Questions on why a Republic of China (ROC) flag that was hung along with the flags of other countries in central London was removed remained shrouded in mystery yesterday, as the organizer said it would replace it with a Chinese Taipei Olympic flag, but declined to say why.
Ministry of Foreign Affairs spokesperson Steve Hsia (夏季昌) said the organizer, the Regent Street Association, on Tuesday responded to a letter from the Taipei Representative Office in the UK expressing concern over the matter.
In its short reply, the association said it felt “sorry” and that the Chinese Taipei Olympic flag would be hung up the next day, Hsia said. It did not say why the ROC flag was taken down.
Representative to the UK Shen Lyu-shun (沈呂巡) was quoted by the Central News Agency as saying he was “not satisfied” with the result and that it was “barely acceptable.”
In Taipei, Hsia avoided a question on whether the ministry found the answer acceptable by saying the representative office was still communicating with the association “in hopes it can hang the ROC national flag back in its original place.”
The ROC flag was originally among an array of 206 flags of nations competing in the Olympics, a display stretching more than 3km down Regent Street to Piccadilly Circus before continuing south down Regent Street, including Jermyn Street and Conduit Street, to celebrate the Olympic Games.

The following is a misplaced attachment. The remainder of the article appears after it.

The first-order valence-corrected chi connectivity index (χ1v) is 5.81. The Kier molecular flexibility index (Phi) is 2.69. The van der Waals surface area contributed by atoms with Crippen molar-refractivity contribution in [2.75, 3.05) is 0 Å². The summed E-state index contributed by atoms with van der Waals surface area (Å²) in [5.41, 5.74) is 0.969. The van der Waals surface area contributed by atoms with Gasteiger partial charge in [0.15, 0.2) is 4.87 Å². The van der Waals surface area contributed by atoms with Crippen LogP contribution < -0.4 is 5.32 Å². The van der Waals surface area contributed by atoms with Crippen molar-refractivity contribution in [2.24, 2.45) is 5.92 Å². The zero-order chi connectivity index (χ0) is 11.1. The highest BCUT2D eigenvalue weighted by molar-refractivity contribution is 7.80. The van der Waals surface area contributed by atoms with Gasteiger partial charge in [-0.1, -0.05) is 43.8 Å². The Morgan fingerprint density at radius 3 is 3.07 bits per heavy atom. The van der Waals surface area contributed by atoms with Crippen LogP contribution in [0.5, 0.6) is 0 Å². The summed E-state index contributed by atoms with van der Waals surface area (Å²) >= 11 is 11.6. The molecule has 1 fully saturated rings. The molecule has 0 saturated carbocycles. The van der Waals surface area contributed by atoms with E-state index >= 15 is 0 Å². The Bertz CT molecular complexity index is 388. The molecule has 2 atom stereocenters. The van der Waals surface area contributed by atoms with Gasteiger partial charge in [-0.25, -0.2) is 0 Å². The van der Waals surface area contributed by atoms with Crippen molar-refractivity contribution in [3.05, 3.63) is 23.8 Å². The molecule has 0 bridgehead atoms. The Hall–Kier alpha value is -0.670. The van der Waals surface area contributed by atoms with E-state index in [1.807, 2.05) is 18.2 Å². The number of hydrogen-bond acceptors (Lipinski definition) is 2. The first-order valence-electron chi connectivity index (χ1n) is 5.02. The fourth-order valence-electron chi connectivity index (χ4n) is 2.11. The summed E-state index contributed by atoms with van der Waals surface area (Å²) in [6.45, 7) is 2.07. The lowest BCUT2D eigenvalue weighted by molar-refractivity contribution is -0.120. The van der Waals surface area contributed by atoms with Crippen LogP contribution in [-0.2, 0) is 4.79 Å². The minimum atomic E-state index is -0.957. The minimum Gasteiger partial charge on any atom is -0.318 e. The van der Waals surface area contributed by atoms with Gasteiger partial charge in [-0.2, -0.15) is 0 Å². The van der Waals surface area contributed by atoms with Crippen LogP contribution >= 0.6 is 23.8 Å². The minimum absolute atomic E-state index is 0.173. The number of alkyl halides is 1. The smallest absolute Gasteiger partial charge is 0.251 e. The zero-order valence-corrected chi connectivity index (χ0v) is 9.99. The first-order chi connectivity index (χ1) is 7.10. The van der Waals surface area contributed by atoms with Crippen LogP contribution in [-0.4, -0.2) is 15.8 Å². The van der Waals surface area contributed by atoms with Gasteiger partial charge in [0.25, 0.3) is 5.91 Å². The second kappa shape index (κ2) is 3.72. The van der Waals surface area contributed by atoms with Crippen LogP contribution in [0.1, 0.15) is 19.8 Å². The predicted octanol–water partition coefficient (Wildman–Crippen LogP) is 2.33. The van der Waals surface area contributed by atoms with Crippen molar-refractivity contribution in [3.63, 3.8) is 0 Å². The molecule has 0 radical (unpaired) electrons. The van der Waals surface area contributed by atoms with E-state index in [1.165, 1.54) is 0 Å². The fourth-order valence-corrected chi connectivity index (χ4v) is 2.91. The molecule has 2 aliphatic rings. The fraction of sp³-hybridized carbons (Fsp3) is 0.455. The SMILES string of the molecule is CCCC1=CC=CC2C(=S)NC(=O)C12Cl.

The national flags were positioned in alphabetical order, with six flags in a line. The ROC flag was hung with the flags of Switzerland, Syria, Tajikistan, Tanzania and Thailand, before it was removed on Tuesday, leaving the slot vacant.
Shen sent a letter to the association to register the nation’s “strong concern” over the removal, and to convey “our view that the nomenclature regarding Taiwan’s participation in the Olympics shall not be applied to the display of the flags in the street,” Hsia said.
Due to political opposition from China to Taiwan’s participation in the Olympics, a protocol signed in 1981 between the Chinese Taipei Olympic Committee and the International Olympic Committee (IOC) mandates that Taiwan compete under the name “Chinese Taipei” and the ROC’s national flag and national anthem cannot be used at competition venues.
The protocol does not ban the use of ROC flags in venues not used for the Games during the Olympics period, Hsia said.
Shen also said in the letter that in a democracy, a matter like this shall fall “within the scope of freedom of speech” and “shall not be subject to interference by a third party,” according to Hsia.
The association might still opt to follow the 1981 protocol in the end because “it has its own concerns,” Hsia said.
“In that case, we will fly our national flag on other occasions at appropriate times in London,” he said.
Several Taiwanese students and expats in London have protested against the incident by carrying ROC flags to the site.
Former Chinese Nationalist Party (KMT) spokesman Chen Yi-hsin (陳以信), who is taking up doctoral studies in London, posted a photo of him raising a national flag at the site on his Facebook page yesterday, saying it was “a protest” against the disappearance of the ROC flag in London.
“I was shocked when I learned that the flag had been removed, and it’s regrettable to see the spot where our national flag was hanging four days ago is empty now,” he said.